The I-19 at Ajo Way Traffic Interchange Project kicked off last March and is being built over a two-year period. The original interchange was built in 1965.

Prime contractor is Ames Construction of Scottsdale, Ariz. The same company recently completed the replacement of the Hell Canyon Bridge on U.S. 89 north of Prescott, Ariz.

The I-19 at Ajo Way project has a crew of 50 workers on the job each day from 20 to 25 subcontractors, including Pace Electrical Construction and Consolidated Rebar, both of Tucson; Trafficade; Royden Construction Co.; Case Foundation; and Consolidated Rebar, all of Phoenix.

Construction is currently on schedule with phase 1 of the project is well under way with bulldozing and grading taking place. It is expected to be complete in early 2018. Phase 2 is scheduled to begin construction in fiscal year 2018 and should take 18 months to complete.

Heavy equipment on site includes Cat 14 graders; Cat 966 loaders; Cat 330 excavators; Cat 621 scrapers; Mack water trucks; Xtreme Reach forklifts; and a Terex Crane.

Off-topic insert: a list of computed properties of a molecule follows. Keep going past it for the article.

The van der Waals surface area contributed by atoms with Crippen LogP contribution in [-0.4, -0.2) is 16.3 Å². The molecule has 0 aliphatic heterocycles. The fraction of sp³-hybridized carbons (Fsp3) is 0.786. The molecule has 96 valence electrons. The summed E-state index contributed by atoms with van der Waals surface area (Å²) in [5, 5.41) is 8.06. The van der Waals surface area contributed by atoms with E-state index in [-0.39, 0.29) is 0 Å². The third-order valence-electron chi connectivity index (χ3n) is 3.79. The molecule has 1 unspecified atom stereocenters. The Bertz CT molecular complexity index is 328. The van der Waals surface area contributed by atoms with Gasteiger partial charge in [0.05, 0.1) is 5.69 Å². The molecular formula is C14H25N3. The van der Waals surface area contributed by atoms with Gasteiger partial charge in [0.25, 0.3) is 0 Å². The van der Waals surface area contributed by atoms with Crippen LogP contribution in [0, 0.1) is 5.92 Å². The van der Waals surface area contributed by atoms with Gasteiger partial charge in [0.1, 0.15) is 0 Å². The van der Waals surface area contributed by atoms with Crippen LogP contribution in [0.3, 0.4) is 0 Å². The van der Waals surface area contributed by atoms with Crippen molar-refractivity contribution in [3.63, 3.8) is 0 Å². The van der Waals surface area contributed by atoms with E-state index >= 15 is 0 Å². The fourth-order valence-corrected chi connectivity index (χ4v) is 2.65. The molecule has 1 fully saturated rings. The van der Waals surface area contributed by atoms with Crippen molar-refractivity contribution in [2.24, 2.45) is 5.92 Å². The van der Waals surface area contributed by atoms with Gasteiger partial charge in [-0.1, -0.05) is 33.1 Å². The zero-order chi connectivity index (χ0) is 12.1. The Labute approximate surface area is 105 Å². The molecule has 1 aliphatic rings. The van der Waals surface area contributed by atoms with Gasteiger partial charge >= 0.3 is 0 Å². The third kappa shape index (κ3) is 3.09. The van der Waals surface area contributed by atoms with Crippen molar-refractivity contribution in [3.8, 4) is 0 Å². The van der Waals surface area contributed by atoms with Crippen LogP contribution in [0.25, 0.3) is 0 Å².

The project will require about 25,705 tons (23,319 t) of asphalt, 6,525 cu. yds. (4,988.7 cu m) of Portland Cement concrete pavement and about 13,072 cu. yds. (9,994 cu m) of concrete. Additional soil is being brought in for the project.

Project Features Larger Bridge

The new interchange will feature a wider, 218-ft. (66.44 m)-long bridge over I-19 and a single set of signals controlling traffic entering and exiting the interstate rather than signals at multiple locations. The project also includes widening of Ajo Way from two lanes to three lanes in each direction between 16th Avenue east of I-19 and the Santa Cruz River bridge west of I-19.

The second phase of the project features construction of two new bridges.

I-19 serves as a regional corridor connecting Nogales, Ariz. and northwestern Sonora, Mexico, with Tucson. It also provides access to much-used I-10.

Ajo Way is used to access the Tohono O'odham Nation as well as a popular tourist destination of Puerto Penasco, Mexico, also known as Rocky Point.

The project will be built in two phases with phase 1 costing $54.2 million and phase 2 estimated at $29 million.

Both federal and state dollars are funding the project.

Phase 1 Features Multiple Improvement Projects